Female writers and directors are suddenly in hot demand in Hollywood. But will the change last?
Since the downfall of powerful producer Harvey Weinstein, stories of sexual harassment, assault and widespread abuses of power have rocked industries around the US and the world.
But none has been more shaken than the entertainment industry.
The accounts of sleaze in Hollywood and an insidious “casting couch” culture have resulted in the entertainment industry taking a closer look at itself.
Some calling for change say the solution to Hollywood’s sexism is simple – hire more women crew members, writers and directors.
“The root of the harassment issue is actually inequality in employment,” says Leah Meyerhoff, the founder of Film Fatales, a support group for female directors.
“Clearly when the majority of people in power are these able-bodied straight white men, a side effect is sexual harassment on set and in the world.”
Of the top 100 grossing films of 2017, women represented 8% of directors; 10% of writers; 2% of cinematographers; 24% of producers and 14% of editors, according to the Center for the Study of Women in Television and Film at San Diego State University.
Could the Times Up and #MeToo movement result in a more diverse workplace in Hollywood? Many women here feel like the doors are opening. Agents and studios are scrambling to get behind female-driven projects.
“Every studio in town is desperate for women writers,” a writer friend says while dropping off her son at school, adding that she’s dusting off her old, rejected scripts.
In an industry where female writers have used masculine-sounding pseudonyms to get their material read, suddenly “Written by Alex” has become “Written by Alexandra”.
And this year’s pilot season includes what’s believed to be a record number of women directors – out of 41 broadcast drama pilot directors, 14 are women. Multiple, female-driven shows are being piloted at all of the US broadcasters, including a reboot of Cagney & Lacey and the return of the fictional investigative journalist Murphy Brown.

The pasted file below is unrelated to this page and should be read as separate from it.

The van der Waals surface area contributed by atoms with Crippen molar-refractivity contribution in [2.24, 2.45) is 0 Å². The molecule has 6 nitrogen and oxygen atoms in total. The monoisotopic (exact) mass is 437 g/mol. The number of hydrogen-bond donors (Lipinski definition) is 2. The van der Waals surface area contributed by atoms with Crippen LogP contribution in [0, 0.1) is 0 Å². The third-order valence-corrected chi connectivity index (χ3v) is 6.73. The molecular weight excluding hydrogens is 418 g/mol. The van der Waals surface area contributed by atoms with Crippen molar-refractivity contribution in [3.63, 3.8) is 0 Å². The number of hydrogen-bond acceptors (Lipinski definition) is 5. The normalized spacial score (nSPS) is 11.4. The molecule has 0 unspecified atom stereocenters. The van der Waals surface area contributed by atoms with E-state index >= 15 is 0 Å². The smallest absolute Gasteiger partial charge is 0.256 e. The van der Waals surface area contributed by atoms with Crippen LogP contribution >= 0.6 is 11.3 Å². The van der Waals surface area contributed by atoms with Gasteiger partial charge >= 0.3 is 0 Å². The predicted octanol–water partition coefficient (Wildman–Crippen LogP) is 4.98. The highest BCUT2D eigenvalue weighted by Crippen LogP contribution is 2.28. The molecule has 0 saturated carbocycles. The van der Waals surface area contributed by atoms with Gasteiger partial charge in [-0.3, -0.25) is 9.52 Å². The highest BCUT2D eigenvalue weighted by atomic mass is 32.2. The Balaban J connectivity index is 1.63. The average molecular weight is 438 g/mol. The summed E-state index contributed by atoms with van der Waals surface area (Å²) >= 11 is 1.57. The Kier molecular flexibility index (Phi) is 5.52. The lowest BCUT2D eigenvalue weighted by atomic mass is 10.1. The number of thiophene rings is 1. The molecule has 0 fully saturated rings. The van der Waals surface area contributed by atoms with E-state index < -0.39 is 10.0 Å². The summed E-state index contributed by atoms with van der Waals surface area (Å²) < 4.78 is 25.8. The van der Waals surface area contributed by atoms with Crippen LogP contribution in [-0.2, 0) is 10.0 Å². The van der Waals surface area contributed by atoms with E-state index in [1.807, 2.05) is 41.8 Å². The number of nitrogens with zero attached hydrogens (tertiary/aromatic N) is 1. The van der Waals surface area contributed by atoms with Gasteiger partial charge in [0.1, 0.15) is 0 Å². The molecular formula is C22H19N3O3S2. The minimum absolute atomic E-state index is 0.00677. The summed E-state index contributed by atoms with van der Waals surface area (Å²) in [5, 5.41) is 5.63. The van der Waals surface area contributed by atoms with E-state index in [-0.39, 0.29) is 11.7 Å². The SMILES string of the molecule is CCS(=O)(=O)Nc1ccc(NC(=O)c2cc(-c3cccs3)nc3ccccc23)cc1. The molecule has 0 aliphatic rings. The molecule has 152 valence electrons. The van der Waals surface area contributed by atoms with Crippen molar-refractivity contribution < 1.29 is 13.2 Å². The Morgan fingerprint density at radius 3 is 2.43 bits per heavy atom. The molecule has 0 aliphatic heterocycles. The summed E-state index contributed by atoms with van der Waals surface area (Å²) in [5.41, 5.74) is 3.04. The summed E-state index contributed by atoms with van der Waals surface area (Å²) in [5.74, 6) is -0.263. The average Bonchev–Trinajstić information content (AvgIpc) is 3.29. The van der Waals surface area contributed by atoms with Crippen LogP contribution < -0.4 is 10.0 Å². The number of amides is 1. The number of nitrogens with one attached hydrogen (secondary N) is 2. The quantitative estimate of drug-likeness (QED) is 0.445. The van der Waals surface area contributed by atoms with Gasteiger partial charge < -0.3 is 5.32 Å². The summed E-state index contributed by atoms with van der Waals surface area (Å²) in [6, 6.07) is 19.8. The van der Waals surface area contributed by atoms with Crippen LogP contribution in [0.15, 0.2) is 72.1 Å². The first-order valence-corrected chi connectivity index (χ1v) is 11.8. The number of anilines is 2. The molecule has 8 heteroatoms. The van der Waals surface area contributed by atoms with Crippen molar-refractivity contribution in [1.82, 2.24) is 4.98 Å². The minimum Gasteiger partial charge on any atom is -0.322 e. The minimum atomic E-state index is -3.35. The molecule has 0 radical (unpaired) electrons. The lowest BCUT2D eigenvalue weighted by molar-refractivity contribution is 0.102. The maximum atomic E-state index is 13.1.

Only a handful of the pilots will make it onto TV – but the networks and advertisers will have many shows to choose from.
At a Sunday brunch in Hollywood hosted by Film Fatales, a group of women filmmakers said their optimism was tempered with scepticism that things are really changing. Doors may be opening, but will projects be “green-lit” and funded across the industry?
“Whether that has shifted – whether women are being hired more I’m not sure,” says Meyerhoff.
Many of the female directors at the brunch were just back from the prestigious Sundance Film Festival in Utah.
This year was hailed as a great year for women at the festival, with 37% of feature films there directed by women.
But it was also a quiet year for sales and distribution deals. Many of the movies celebrated at the festival may not be coming to a theatre near you any time soon.
While many men are supportive of women fighting for better roles in Hollywood in front of and behind the camera, others are scared of what the movement means for their careers.